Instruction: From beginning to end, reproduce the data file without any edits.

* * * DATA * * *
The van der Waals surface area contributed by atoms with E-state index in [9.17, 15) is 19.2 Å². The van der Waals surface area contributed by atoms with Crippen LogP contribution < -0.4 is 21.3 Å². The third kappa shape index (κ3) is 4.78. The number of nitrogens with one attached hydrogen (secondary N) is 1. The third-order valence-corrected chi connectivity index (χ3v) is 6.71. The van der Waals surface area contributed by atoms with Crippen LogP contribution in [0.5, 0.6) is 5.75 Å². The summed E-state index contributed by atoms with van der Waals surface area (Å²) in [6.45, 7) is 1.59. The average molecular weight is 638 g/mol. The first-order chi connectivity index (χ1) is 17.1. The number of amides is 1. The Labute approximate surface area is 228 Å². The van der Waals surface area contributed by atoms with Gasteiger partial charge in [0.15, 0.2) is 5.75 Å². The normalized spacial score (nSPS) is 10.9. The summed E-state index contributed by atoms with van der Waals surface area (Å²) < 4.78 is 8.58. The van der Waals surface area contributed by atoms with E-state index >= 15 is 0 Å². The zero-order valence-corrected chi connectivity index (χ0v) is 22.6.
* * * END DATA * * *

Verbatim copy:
The van der Waals surface area contributed by atoms with E-state index in [9.17, 15) is 19.2 Å². The van der Waals surface area contributed by atoms with Crippen LogP contribution < -0.4 is 21.3 Å². The third kappa shape index (κ3) is 4.78. The number of nitrogens with one attached hydrogen (secondary N) is 1. The third-order valence-corrected chi connectivity index (χ3v) is 6.71. The van der Waals surface area contributed by atoms with Crippen LogP contribution in [0.5, 0.6) is 5.75 Å². The summed E-state index contributed by atoms with van der Waals surface area (Å²) in [6.45, 7) is 1.59. The average molecular weight is 638 g/mol. The first-order chi connectivity index (χ1) is 17.1. The number of amides is 1. The Labute approximate surface area is 228 Å². The van der Waals surface area contributed by atoms with Gasteiger partial charge in [0.15, 0.2) is 5.75 Å². The normalized spacial score (nSPS) is 10.9. The summed E-state index contributed by atoms with van der Waals surface area (Å²) < 4.78 is 8.58. The van der Waals surface area contributed by atoms with E-state index >= 15 is 0 Å². The zero-order valence-corrected chi connectivity index (χ0v) is 22.6.